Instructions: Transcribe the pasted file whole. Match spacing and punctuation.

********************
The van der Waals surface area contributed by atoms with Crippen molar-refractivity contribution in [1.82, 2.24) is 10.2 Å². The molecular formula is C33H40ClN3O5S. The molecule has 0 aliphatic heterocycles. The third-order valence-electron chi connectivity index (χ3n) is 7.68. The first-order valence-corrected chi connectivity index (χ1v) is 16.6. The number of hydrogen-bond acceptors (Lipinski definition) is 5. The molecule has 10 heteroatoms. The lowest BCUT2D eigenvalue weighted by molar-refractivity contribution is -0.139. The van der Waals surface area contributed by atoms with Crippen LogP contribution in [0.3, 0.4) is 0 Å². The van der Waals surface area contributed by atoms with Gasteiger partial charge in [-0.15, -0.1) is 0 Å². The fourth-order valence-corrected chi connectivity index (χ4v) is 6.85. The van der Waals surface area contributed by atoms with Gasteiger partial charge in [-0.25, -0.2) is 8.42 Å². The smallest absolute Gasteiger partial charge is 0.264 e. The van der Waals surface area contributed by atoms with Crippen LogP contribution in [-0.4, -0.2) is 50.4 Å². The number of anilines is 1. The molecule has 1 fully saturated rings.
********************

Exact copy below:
The van der Waals surface area contributed by atoms with Crippen molar-refractivity contribution in [1.82, 2.24) is 10.2 Å². The molecular formula is C33H40ClN3O5S. The molecule has 0 aliphatic heterocycles. The third-order valence-electron chi connectivity index (χ3n) is 7.68. The first-order valence-corrected chi connectivity index (χ1v) is 16.6. The number of hydrogen-bond acceptors (Lipinski definition) is 5. The molecule has 10 heteroatoms. The lowest BCUT2D eigenvalue weighted by molar-refractivity contribution is -0.139. The van der Waals surface area contributed by atoms with Crippen LogP contribution in [0.3, 0.4) is 0 Å². The van der Waals surface area contributed by atoms with Gasteiger partial charge in [-0.15, -0.1) is 0 Å². The fourth-order valence-corrected chi connectivity index (χ4v) is 6.85. The van der Waals surface area contributed by atoms with Gasteiger partial charge in [-0.25, -0.2) is 8.42 Å². The smallest absolute Gasteiger partial charge is 0.264 e. The van der Waals surface area contributed by atoms with Crippen LogP contribution in [-0.4, -0.2) is 50.4 Å². The number of anilines is 1. The molecule has 1 fully saturated rings.